Origins of Life and Evolution of Biospheres

, Volume 37, Issue 1, pp 47–54 | Cite as

Condensation of amino acids to form peptides in aqueous solution induced by the oxidation of sulfur(iv): An oxidative model for prebiotic peptide formation

Article

Abstract

Condensation of amino acids to peptides is an important step during the origin of life. However, up to now, successful explanations for plausible prebiotic peptide formation pathways have been limited. Here we report that the oxidation of sulfur (IV) can induce the condensation reaction of carboxylic acids and amines to form amides, and the condensation reaction of amino acids to form peptides. This might be a general reaction contributing to prebiotic peptide formation.

Keywords

Condensation Sulfur dioxide Amino acid Oxidation Prebiotic peptide formation 

Preview

Unable to display preview. Download preview PDF.

Unable to display preview. Download preview PDF.

References

  1. Brandt C, Fabian I, Vaneldik R (1994) Kinetics and mechanism of the iron(III)-catalyzed autoxidation of sulfur(IV) Oxides in aqueous solution. Evidence for the redox cycling of iron in the presence of oxygen and modeling of the overall reaction mechanism. Inorg Chem 33:687–701Google Scholar
  2. Brandt C, Vaneldik R (1995) Transition metal-catalyzed oxidation of sulfur(IV) oxides. Atmospheric-relevant processes and mechanisms. Chem Rev 95:119–190Google Scholar
  3. Clayton DW, Farrington JA, Kenner GW, Turner JM (1957) Peptides. Part VI. Further studies of the synthesis of peptides through anhydrides of sulphuric acid. J Chem Soc 1398–1407Google Scholar
  4. Furnes H, Banerjee NR, Muehlenbachs K, Staudigel H, de Wit M (2004) Early life recorded in Archean Pillow Lavas. Science 304:578–581PubMedCrossRefGoogle Scholar
  5. Huber C, Wachtershauser G (1998) Peptides by activation of amino acids with CO on (Ni,Fe)S surfaces: Implications for the origin of life. Science 281:670–672PubMedCrossRefGoogle Scholar
  6. Imai E, Honda H, Hatori K, Brack A, Matsuno K (1999) Elongation of oligopeptides in a simulated submarine hydrothermal system. Science 283:831–833PubMedCrossRefGoogle Scholar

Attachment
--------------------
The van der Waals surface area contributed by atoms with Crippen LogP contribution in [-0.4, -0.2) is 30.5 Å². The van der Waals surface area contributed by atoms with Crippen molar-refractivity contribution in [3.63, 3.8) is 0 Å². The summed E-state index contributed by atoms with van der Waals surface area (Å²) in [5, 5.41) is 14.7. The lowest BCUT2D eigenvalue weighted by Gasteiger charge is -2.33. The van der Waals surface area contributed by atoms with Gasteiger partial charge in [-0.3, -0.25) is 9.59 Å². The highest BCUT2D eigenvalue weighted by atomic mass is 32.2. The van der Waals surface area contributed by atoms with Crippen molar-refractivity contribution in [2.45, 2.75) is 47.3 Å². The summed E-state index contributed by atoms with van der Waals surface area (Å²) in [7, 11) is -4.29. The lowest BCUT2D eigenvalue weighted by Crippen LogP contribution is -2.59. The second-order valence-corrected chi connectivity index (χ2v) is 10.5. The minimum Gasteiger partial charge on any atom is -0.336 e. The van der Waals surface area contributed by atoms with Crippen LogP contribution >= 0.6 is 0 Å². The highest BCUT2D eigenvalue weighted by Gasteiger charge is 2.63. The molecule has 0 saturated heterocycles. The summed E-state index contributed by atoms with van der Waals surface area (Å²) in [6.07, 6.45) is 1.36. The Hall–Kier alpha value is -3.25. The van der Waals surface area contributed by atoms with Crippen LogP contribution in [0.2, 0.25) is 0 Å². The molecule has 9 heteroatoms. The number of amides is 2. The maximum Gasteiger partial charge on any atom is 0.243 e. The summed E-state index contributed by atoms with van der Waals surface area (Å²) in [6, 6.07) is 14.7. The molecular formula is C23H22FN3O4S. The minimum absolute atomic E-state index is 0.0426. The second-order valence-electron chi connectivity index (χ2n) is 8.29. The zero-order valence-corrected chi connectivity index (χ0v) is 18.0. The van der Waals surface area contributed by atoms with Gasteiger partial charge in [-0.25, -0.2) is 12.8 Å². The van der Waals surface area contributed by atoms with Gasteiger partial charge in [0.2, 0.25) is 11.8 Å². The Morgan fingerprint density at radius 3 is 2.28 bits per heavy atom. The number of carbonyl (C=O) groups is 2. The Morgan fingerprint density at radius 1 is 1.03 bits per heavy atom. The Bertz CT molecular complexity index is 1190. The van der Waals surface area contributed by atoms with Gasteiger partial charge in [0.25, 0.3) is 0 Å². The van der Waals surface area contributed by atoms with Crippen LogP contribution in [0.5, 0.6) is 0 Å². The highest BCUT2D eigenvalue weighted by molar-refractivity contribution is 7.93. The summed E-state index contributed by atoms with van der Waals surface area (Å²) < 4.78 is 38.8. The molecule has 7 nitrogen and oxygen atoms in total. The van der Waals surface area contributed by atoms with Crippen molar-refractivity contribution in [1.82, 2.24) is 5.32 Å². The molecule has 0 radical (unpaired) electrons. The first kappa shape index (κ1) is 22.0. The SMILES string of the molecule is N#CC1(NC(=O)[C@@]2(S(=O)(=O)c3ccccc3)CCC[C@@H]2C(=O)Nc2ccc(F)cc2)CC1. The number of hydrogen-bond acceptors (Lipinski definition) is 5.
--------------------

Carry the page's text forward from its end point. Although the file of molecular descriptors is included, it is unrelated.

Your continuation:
7. Kasting JF, Ackerman TP (1986) Climatic consequences of very high-Carbon Dioxide levels in the earths early atmosphere. Science 234:1383–1385PubMedCrossRefGoogle Scholar
  8. Keefe AD, Miller SL (1996) Was ferrocyanide a prebiotic reagent? origins life Evol Biospheres 26:111–129.CrossRefGoogle Scholar
  9. Kenner GW, Stedman RJ (1952) Peptides. Part I. The Synthesis of Peptides through Anhydrides of Sulphuric Acid. J Chem Soc 2069–2076Google Scholar
  10. Lahav N, White D, Chang S (1978) Peptide formation in prebiotic era: Thermal condensation of glycine in fluctuating clay environments. Science 201:67–69PubMedCrossRefGoogle Scholar
  11. Leman L, Orgel L, Ghadiri MR (2004) Carbonyl Sulfide-Mediated Prebiotic Formation of Peptides. Science 306:283–286PubMedCrossRefGoogle Scholar
  12. Lemmon RM (1970) Chemical Evolution. Chem Rev 70:95–109CrossRefGoogle Scholar
  13. Liu RH, Orgel LE (1997) Oxidative Acylation Using Thioacids. Nature 389:52–54PubMedCrossRefGoogle Scholar
  14. Macleod G, McKeown C, Hall AJ, Russell MJ (1994) Hydrothermal and oceanic pH conditions of possible relevance to the origin of Life. Origins Life Evol Biosph 24:19–41CrossRefGoogle Scholar
  15. Nakajima N, Ikada Y (1995) Mechanism of amide formation by carbodiimide for bioconjugation in aqueous media. Bioconjucate Chem 6:123–130CrossRefGoogle Scholar
  16. Plankensteiner K, Reiner H, Rode BM (2004) From earth's primitive atmosphere to chiral peptides – the origin of precursors for life. Chem Biodivers 1:1308–1315PubMedCrossRefGoogle Scholar
  17. Rasmussen B (2000) Filamentous microfossils in a 3,235-million-year-old volcanogenic massive sulphide deposit. Nature 405:676–679PubMedCrossRefGoogle Scholar
  18. Russell MJ (2003) The importance of being alkaline. Science 302:580-581PubMedCrossRefGoogle Scholar
  19. Schwendinger MG, Rode BM (1989) Possible role of copper and sodium chloride in prebiotic evolution of peptides. Anal Sci 5:411–414Google Scholar
  20. Stribling R, Mille SL (1987) Energy yields for hydrogen cyanide and formaldehyde syntheses: the hcn and amino acid concentrations in the primitive ocean. Origins Life Evol Biospheres 17:261–273CrossRefGoogle Scholar
  21. Suzuki I (1999) Oxidation of inorganic sulfur compounds: Chemical and enzymatic reactions. Can J Microbiol 45:97–105CrossRefGoogle Scholar
  22. Symonds RB, Rose WI, Bluth GJS, Gerlach TM (1994) Volcanic-Gas studies: Methods, Results, and Applications. Rev Mineral 30:1–66Google Scholar
  23. Vargas M, Kashefi K, Blunt-Harris EL, Lovley DR (1998) Microbiological evidence for Fe(III) reduction on early earth. Nature 395:65–67PubMedCrossRefGoogle Scholar
  24. Walker JCG (1987) Was the archean biosphere upside down. Nature 329:710–712PubMedCrossRefGoogle Scholar
  25. Williams A, Ibrahim IT (1981) Carbodiimide chemistry: Recent advances. Chem Rev 81 589–636CrossRefGoogle Scholar
  26. Zhao YF, Cao PS (1994) Phosphoryl amino-acids – common origin for nucleic-acids and protein. J Biol Phys 20:283–287CrossRefGoogle Scholar

Copyright information

© Springer Science+Business Media B.V. 2006

Authors and Affiliations

  1. 1.Department of ChemistryThe University of Hong KongHong KongP. R. China

Personalised recommendations